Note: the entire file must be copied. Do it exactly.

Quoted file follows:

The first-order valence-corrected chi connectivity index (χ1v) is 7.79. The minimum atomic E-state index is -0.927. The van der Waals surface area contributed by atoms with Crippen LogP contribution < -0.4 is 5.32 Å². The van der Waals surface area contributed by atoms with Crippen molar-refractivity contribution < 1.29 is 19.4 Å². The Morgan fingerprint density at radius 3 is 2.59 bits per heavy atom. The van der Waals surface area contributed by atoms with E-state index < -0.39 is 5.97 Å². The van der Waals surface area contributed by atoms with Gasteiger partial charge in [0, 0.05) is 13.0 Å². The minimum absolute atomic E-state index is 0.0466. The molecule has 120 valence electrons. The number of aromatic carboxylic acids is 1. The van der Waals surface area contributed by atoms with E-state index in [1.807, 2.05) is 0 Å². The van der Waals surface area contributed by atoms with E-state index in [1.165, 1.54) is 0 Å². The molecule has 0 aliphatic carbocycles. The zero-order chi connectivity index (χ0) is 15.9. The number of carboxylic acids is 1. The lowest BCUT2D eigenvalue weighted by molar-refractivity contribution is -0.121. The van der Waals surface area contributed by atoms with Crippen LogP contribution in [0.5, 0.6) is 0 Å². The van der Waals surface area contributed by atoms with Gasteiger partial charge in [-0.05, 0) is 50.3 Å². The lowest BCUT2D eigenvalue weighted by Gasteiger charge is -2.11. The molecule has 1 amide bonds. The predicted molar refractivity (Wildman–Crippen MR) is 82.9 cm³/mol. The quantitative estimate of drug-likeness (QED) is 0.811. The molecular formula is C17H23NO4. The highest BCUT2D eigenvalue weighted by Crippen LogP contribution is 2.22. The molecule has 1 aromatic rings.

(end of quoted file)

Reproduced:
The first-order valence-corrected chi connectivity index (χ1v) is 7.79. The minimum atomic E-state index is -0.927. The van der Waals surface area contributed by atoms with Crippen LogP contribution < -0.4 is 5.32 Å². The van der Waals surface area contributed by atoms with Crippen molar-refractivity contribution < 1.29 is 19.4 Å². The Morgan fingerprint density at radius 3 is 2.59 bits per heavy atom. The van der Waals surface area contributed by atoms with E-state index < -0.39 is 5.97 Å². The van der Waals surface area contributed by atoms with Gasteiger partial charge in [0, 0.05) is 13.0 Å². The minimum absolute atomic E-state index is 0.0466. The molecule has 120 valence electrons. The number of aromatic carboxylic acids is 1. The van der Waals surface area contributed by atoms with E-state index in [1.807, 2.05) is 0 Å². The van der Waals surface area contributed by atoms with E-state index in [1.165, 1.54) is 0 Å². The molecule has 0 aliphatic carbocycles. The zero-order chi connectivity index (χ0) is 15.9. The number of carboxylic acids is 1. The lowest BCUT2D eigenvalue weighted by molar-refractivity contribution is -0.121. The van der Waals surface area contributed by atoms with Crippen LogP contribution in [0.5, 0.6) is 0 Å². The van der Waals surface area contributed by atoms with Gasteiger partial charge in [-0.05, 0) is 50.3 Å². The lowest BCUT2D eigenvalue weighted by Gasteiger charge is -2.11. The molecule has 1 amide bonds. The predicted molar refractivity (Wildman–Crippen MR) is 82.9 cm³/mol. The quantitative estimate of drug-likeness (QED) is 0.811. The molecular formula is C17H23NO4. The highest BCUT2D eigenvalue weighted by Crippen LogP contribution is 2.22. The molecule has 1 aromatic rings.